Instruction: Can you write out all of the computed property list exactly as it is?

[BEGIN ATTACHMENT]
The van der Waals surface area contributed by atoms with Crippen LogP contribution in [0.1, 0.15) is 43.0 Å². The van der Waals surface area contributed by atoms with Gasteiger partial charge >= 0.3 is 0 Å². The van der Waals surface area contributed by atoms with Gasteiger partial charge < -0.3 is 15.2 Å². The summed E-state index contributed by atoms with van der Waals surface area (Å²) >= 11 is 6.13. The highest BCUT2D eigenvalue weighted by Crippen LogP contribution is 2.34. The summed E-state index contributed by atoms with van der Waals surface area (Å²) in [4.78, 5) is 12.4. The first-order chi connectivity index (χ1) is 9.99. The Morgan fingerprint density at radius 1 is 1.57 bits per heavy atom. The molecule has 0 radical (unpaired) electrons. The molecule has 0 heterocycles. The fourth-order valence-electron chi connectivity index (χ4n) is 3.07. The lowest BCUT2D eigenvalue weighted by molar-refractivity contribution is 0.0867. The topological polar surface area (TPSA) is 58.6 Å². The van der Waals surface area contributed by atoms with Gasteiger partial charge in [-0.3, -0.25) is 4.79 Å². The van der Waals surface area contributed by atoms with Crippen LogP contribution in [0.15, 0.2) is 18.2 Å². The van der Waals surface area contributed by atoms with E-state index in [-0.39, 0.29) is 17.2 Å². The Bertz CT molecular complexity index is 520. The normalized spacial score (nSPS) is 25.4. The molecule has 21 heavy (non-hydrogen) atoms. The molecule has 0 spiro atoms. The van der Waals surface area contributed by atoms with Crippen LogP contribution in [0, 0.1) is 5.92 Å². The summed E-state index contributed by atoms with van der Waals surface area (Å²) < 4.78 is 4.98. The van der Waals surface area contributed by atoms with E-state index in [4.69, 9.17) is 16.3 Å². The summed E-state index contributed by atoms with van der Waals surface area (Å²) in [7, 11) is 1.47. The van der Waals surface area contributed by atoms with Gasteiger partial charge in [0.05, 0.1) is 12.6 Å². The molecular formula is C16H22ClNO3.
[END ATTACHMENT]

The van der Waals surface area contributed by atoms with Crippen LogP contribution in [0.1, 0.15) is 43.0 Å². The van der Waals surface area contributed by atoms with Gasteiger partial charge >= 0.3 is 0 Å². The van der Waals surface area contributed by atoms with Gasteiger partial charge < -0.3 is 15.2 Å². The summed E-state index contributed by atoms with van der Waals surface area (Å²) >= 11 is 6.13. The highest BCUT2D eigenvalue weighted by Crippen LogP contribution is 2.34. The summed E-state index contributed by atoms with van der Waals surface area (Å²) in [4.78, 5) is 12.4. The first-order chi connectivity index (χ1) is 9.99. The Morgan fingerprint density at radius 1 is 1.57 bits per heavy atom. The molecule has 0 radical (unpaired) electrons. The molecule has 0 heterocycles. The fourth-order valence-electron chi connectivity index (χ4n) is 3.07. The lowest BCUT2D eigenvalue weighted by molar-refractivity contribution is 0.0867. The topological polar surface area (TPSA) is 58.6 Å². The van der Waals surface area contributed by atoms with Gasteiger partial charge in [-0.3, -0.25) is 4.79 Å². The van der Waals surface area contributed by atoms with Crippen LogP contribution in [0.15, 0.2) is 18.2 Å². The van der Waals surface area contributed by atoms with E-state index in [-0.39, 0.29) is 17.2 Å². The Bertz CT molecular complexity index is 520. The normalized spacial score (nSPS) is 25.4. The molecule has 21 heavy (non-hydrogen) atoms. The molecule has 0 spiro atoms. The van der Waals surface area contributed by atoms with Crippen LogP contribution in [0, 0.1) is 5.92 Å². The summed E-state index contributed by atoms with van der Waals surface area (Å²) < 4.78 is 4.98. The van der Waals surface area contributed by atoms with E-state index in [4.69, 9.17) is 16.3 Å². The summed E-state index contributed by atoms with van der Waals surface area (Å²) in [7, 11) is 1.47. The van der Waals surface area contributed by atoms with Gasteiger partial charge in [0.05, 0.1) is 12.6 Å². The molecular formula is C16H22ClNO3.